Perhaps the best thing to happen to British cinema over the last couple of years is the way in which James McAvoy seems to have replaced Ewan McGregor. Here McAvoy is Bruce Robertson, not so much a maverick cop as a sadistic psychopath. He cheats, lies and snorts his way toward promotion while his various demons play havoc with his tormented psyche. Adapted from an Irvine Welsh novel, Filth is set in Edinburgh and like Trainspotting presents the darker underbelly of the city. Think of it as Moonshine on Leith.
McAvoy deserves an Oscar for his performance here. Obviously he won’t even get a nomination because the film is so brash, irreverent and grim. They’ll probably give one to Ewan McGregor instead. But McAvoy’s Bruce is so monstrous and yet so human – a duplicitous, destructive maniac who carries impossible pain in his blue eyes. McAvoy’s body constantly contorts to realise this twisted creep of a man, who makes Dirty Harry look like DI Joseph Chandler. Bruce Robertson is a sex-obsessed, drug-addled, borderline-rapist, alcohol-fuelled, back-stabbing, dirty-secret of the polis – bad hair, bad skin, bad person. Between this and Danny Boyle’s Trance, McAvoy proves himself an Oscar-worthy leading man, more than capable of balancing black humour, profound sadness and the very darkest aspects of humanity.
Filth might not be Trainspotting, but then what is? Danny Boyle’s discipline and flair for music are notably absent, but Filth chooses wisely to avoid aping Trainspotting as last year’s Ecstasy foolishly did. More so than Trainspotting, it seems influenced by David Fincher’s Fight Club – a dark, surreal and often funny exploration of human psychosis, with penises. The marketing for Filth presents it as much more of a comedy than it really is. There are certainly funny moments but Filth is far from a comedy; it’s a harrowing character-study, and as a representation of mental illness it is to be commended its sensitivity and boldness.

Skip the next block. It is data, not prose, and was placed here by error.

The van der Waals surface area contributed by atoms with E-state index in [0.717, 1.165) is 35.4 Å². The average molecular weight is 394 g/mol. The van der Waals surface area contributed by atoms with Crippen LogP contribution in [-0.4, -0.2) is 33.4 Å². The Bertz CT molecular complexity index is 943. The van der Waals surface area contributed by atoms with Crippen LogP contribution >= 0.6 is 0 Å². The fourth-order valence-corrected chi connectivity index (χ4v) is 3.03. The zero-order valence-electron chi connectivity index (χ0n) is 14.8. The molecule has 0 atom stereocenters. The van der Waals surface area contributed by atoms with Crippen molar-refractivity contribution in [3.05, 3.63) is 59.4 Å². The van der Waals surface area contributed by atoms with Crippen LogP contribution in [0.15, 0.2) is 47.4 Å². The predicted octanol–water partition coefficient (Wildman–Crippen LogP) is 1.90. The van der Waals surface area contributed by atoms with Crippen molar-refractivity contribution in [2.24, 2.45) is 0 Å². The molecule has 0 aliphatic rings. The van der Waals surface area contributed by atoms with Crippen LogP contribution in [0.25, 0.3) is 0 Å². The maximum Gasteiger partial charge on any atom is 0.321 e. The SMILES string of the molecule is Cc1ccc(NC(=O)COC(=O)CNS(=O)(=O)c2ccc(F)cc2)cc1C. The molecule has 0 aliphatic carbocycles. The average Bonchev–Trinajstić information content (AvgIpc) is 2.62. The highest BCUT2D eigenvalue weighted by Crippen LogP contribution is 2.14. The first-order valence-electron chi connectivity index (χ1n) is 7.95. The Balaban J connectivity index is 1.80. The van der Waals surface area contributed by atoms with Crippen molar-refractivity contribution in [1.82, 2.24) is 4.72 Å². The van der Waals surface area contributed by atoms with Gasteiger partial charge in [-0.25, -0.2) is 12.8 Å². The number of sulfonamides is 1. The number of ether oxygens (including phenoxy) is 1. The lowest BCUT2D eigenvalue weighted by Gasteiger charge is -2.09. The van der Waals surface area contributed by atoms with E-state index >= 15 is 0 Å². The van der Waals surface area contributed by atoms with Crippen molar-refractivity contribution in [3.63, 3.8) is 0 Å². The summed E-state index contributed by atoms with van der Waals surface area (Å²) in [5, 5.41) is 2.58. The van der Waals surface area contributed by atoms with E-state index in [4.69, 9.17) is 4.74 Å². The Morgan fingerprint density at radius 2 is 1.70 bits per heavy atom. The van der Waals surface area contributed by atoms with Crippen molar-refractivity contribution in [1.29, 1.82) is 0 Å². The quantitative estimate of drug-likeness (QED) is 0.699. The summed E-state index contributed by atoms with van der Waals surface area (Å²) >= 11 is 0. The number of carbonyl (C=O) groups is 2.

With its sex, drugs and political incorrectness, Filth won’t be to everyone’s taste. Many will find Bruce Robertson hard to spend any time with, and the creepy moments of surrealism will put people off. But if a feature-length Prodigy video sounds like your thing then you’re in for a cocaine-fuelled rollercoaster ride. Eddie Marsan and Jim Broadbent provide superb support but this is James McAvoy’s moment. Filth is sordid, strange and subversive, with one of the year’s best performances, endings and posters (above). On top of all that, it’s a Christmas film – ho ho hoe.